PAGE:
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Sometimes I use the wrong word, or mispronounce a word, and somebody will laugh at my mistake and make a big deal of it. I don't really like that, but have noticed that my memory in the future is much stronger at avoiding that same mistake again.

 

Traumatic or negative events leave a strong imprint on the human brain in order to help us avoid them again in the future and thus increase our chances of survival. Apparently it works with language learning as well.

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The BIL's new flame is called 'Youpaa' but I heard 'Youkaa'. Youkaa is the name of a tree or short for Eucalyptis. I wondered why she was named after a tree. 

Everyone thought it funny when I called her Youkaa and no one told me for a good while that's it was Youpaa.  🙂

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4 hours ago, carlyai said:

The BIL's new flame is called 'Youpaa' but I heard 'Youkaa'. Youkaa is the name of a tree or short for Eucalyptis. I wondered why she was named after a tree. 

Everyone thought it funny when I called her Youkaa and no one told me for a good while that's it was Youpaa.  🙂

Interesting,  Thai like to shorten words so Eucalyptis becomes Euca. ยูคา  and the girls name also ยุภา becomes ยุ so you may have well heard คุณยุคะ at some time. 

 

 

 

 

Eucalyptis is called ยูคา 

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20 hours ago, ColeBOzbourne said:

Sometimes I use the wrong word, or mispronounce a word, and somebody will laugh at my mistake and make a big deal of it. I don't really like that, but have noticed that my memory in the future is much stronger at avoiding that same mistake again.

 

Traumatic or negative events leave a strong imprint on the human brain in order to help us avoid them again in the future and thus increase our chances of survival. Apparently it works with language learning as well.

When I was a young'un in the Air Force, a co-worker pointed out that I misspelled 'separate'.  I brushed it off as a common mistake.  He told me, it's easy to remember......sep a rat e (emphasis on 'a rat').  That was the last time I misspelled the word.  ศีรษะ is a good example of a Thai word that I've seen misspelled on those signs telling you to 'watch your head' when riding an escalator.  A Thai friend told me it's one of those trick words on Thai spelliing tests.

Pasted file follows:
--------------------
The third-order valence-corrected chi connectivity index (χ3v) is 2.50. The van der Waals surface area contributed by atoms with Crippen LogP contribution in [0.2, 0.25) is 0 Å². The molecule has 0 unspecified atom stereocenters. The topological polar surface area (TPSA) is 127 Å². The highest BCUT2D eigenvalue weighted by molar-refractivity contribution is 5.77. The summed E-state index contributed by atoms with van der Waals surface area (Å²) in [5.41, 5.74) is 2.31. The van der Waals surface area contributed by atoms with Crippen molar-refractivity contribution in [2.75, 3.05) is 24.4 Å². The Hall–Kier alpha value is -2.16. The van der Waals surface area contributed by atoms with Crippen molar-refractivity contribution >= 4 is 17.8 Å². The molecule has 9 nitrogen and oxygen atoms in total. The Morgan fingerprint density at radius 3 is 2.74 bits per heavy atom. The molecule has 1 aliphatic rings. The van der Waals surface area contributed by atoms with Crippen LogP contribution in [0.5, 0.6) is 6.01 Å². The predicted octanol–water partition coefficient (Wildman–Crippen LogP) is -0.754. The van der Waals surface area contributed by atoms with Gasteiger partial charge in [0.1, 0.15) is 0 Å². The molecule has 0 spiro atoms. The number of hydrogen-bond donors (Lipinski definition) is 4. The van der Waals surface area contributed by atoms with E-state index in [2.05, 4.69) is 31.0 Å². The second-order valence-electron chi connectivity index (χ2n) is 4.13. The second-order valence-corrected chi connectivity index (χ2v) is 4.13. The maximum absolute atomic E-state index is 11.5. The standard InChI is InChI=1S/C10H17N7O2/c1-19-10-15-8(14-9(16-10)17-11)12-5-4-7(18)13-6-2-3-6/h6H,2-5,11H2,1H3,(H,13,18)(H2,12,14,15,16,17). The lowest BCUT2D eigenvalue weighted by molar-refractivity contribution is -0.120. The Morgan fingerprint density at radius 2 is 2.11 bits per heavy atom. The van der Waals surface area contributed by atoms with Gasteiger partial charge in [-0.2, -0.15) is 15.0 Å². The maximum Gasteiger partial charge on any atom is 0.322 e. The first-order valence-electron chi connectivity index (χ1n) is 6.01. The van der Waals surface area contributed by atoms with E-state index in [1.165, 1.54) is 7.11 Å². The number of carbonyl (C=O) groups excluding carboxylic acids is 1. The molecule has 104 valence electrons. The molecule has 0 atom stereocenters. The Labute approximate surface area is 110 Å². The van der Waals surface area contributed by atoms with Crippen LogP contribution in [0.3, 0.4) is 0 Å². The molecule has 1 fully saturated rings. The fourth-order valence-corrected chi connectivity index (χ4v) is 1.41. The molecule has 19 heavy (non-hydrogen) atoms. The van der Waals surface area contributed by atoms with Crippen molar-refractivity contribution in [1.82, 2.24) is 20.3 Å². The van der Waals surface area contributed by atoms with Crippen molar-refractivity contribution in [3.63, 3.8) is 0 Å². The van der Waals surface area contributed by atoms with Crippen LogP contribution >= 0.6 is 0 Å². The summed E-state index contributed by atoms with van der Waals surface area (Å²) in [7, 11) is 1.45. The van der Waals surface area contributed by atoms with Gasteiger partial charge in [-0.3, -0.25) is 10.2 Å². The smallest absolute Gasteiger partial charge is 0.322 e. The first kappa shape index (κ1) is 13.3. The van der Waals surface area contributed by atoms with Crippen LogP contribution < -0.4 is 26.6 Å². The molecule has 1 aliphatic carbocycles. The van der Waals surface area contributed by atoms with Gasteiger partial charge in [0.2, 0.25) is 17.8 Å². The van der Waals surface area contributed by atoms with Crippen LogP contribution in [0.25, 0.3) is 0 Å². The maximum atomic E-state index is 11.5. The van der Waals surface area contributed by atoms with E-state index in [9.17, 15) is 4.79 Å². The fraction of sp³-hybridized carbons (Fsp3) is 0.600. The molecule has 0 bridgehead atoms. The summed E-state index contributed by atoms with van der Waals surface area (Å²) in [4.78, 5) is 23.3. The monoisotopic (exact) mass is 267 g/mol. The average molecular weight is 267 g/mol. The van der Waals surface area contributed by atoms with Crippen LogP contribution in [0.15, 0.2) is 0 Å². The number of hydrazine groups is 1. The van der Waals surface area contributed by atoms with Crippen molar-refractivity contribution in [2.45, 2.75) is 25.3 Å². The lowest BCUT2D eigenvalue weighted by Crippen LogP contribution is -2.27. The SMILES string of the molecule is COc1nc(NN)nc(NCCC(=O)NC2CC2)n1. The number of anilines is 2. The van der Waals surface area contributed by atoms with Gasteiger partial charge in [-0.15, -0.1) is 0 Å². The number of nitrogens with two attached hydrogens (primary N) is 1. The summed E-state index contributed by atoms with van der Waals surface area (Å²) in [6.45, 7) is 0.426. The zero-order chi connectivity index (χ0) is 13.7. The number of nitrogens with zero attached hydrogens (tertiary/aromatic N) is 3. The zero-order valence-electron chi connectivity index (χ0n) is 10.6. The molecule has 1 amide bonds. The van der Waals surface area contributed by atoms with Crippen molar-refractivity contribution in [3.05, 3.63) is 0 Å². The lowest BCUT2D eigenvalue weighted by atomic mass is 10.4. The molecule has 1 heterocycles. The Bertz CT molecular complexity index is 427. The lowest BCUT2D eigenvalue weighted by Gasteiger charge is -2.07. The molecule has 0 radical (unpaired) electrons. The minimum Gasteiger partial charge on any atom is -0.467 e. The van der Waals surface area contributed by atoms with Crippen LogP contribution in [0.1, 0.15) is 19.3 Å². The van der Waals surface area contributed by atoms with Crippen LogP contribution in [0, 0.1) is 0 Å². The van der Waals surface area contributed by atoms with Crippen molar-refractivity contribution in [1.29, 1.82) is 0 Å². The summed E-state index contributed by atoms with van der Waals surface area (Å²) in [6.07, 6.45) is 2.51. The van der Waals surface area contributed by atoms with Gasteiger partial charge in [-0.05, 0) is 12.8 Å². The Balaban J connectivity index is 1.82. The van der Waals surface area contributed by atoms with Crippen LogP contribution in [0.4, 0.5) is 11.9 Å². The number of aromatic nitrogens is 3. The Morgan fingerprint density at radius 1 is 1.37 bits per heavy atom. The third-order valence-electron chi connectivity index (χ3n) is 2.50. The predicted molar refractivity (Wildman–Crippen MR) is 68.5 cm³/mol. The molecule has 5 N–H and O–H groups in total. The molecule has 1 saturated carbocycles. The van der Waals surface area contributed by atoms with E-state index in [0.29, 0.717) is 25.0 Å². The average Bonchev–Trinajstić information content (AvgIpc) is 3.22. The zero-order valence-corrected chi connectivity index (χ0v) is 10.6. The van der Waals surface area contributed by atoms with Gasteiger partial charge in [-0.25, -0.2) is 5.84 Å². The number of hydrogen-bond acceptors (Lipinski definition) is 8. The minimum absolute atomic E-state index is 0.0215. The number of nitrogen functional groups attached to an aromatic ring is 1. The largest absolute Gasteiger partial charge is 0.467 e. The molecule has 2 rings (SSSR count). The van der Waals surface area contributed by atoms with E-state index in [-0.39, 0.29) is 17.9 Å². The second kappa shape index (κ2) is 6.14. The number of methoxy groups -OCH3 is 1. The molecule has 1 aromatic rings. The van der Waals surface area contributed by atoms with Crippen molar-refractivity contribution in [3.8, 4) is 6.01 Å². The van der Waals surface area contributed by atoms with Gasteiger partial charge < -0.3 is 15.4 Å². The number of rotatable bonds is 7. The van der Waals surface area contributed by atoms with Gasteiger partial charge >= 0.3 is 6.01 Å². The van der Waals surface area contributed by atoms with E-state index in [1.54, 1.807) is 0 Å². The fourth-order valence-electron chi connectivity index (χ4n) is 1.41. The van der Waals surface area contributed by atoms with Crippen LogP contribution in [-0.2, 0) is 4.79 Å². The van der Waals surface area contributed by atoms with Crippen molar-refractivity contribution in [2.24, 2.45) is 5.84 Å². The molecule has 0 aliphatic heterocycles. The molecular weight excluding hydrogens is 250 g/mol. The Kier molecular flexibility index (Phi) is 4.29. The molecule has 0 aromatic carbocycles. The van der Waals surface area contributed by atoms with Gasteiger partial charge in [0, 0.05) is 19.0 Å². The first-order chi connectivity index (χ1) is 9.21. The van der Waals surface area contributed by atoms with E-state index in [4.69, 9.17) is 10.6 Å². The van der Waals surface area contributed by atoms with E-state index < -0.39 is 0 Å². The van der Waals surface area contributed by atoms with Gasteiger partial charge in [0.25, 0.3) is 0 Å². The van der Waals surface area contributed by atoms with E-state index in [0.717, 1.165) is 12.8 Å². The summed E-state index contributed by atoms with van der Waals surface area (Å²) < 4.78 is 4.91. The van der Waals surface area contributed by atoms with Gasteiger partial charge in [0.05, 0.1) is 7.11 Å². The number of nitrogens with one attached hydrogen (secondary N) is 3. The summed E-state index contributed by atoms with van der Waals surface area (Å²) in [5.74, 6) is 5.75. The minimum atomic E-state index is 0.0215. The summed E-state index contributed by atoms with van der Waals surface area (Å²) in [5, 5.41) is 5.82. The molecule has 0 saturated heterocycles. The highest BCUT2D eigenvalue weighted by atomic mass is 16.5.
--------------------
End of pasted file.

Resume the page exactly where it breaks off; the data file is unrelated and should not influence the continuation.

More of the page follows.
When someone points out my mispronunciation/misspelling in Thai, I always thank them.  I can use all the help I can get with a difficult language.

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On 11/24/2020 at 11:51 PM, tgeezer said:

ศรีษะ

Just in case there are people who don't know that you misspelt it intentionally. 

Like I said, it's a trick word.....but ศีรษะ is the correct spelling.

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It seems to have got started with a mistransliteration. Based on the RID, the usual ศรี looks to be from Sanskrit ศฺรี, while the word ศีรษะ is from Sanskrit สีส (which would have been pronounced สีสะ). In other words there was no ร in the original and the consonant was ส not ศ (they're not the same in Sanskrit).

 

It's hard to see where the ศร came if not from ศฺรี, even though that would have been a mistake. But if so, why is the vowel where it is? It's a bit of a mystery. If it did come from ศฺรี, I reckon you may as well go the whole hog and spell it ศรีษะ.

 

The spelling ศรีษะ is used in some of the definitions in some dictionaries (Lexitron for example) but does not appear as a headword. Maybe the spelling is gradually changing.

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I was prompted to look up ศรีษะ and was surprised to discover that I can't find it in the RID so it doesn't exist officially.  I had always thought that it meant the head because of the signs. So it appears to be a euphemism for หัว. 
I thought that ศรีษระ was promising but there is no such word in the RID as ษะ ษระ either. 

Perhaps people are so used to formal and informal words that having only one word for head หัว seems inadequate, there are probably one hundred words beginning with หัว after all. 

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